Breast cancer is the most common cancer among women other than skin cancer. Increasing age is the most common risk factor for developing breast cancer, with 66% of breast cancer patients being diagnosed after the age of 55.
In the US, breast cancer is the second-leading cause of cancer death in women after lung cancer, and it’s the leading cause of cancer death among women ages 35 to 54. Only 5 to 10% of breast cancers occur in women with a clearly defined genetic predisposition for the disease. The majority of breast cancer cases are “sporadic, meaning there is no definitive gene mutation.
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How Much Do Anastrozole And Exemestane Lower The Risk Of Breast Cancer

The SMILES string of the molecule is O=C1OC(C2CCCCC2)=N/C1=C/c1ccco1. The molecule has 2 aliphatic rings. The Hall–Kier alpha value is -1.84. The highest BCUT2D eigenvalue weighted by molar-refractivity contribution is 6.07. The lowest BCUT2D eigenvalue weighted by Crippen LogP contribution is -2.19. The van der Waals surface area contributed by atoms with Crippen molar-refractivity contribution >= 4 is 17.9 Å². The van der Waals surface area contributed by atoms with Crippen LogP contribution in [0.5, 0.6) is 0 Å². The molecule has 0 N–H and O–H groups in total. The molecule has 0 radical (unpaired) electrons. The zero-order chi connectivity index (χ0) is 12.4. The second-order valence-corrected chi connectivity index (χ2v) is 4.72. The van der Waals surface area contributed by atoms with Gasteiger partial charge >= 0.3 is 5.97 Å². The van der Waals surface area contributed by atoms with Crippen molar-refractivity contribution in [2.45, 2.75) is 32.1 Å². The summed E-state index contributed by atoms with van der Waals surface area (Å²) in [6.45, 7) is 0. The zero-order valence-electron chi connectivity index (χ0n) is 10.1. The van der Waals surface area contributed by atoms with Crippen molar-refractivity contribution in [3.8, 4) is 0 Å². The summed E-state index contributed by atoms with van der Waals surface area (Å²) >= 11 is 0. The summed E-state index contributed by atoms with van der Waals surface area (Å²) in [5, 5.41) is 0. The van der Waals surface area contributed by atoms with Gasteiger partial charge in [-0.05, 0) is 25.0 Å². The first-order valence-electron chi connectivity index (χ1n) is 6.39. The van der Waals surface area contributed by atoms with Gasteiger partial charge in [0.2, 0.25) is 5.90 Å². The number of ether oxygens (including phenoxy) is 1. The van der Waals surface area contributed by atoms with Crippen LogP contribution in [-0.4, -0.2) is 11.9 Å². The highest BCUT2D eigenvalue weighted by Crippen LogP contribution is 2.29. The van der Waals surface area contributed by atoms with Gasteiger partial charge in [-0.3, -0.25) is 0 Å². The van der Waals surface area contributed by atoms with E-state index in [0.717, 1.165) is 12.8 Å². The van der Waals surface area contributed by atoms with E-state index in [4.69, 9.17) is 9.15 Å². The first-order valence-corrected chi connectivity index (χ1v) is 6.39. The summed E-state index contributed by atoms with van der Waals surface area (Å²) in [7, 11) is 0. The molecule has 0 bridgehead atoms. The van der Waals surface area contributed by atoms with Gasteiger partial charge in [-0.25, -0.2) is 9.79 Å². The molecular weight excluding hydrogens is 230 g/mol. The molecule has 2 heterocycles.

Studies have shown that both anastrozole and exemestane can lower the risk of breast cancer in postmenopausal women who are at increased risk of the disease.
In one large study, taking anastrozole for five years lowered the risk of developing estrogen receptor-positive breast cancer by 53 percent. In another study, taking exemestane for three years lowered the risk of developing estrogen receptor-positive breast cancer by 65 percent.
The most common side effects seen with anastrazole and exemestane are joint pains, decreased bone density, and symptoms of menopause .
Last reviewed by a Cleveland Clinic medical professional on 12/31/2018.
What Do Lumps In My Breast Mean
Many conditions can cause lumps in the breast, including cancer. But most breast lumps are caused by other medical conditions. The two most common causes of breast lumps are fibrocystic breast condition and cysts. Fibrocystic condition causes noncancerous changes in the breast that can make them lumpy, tender, and sore. Cysts are small fluid-filled sacs that can develop in the breast.
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What Is Breast Cancer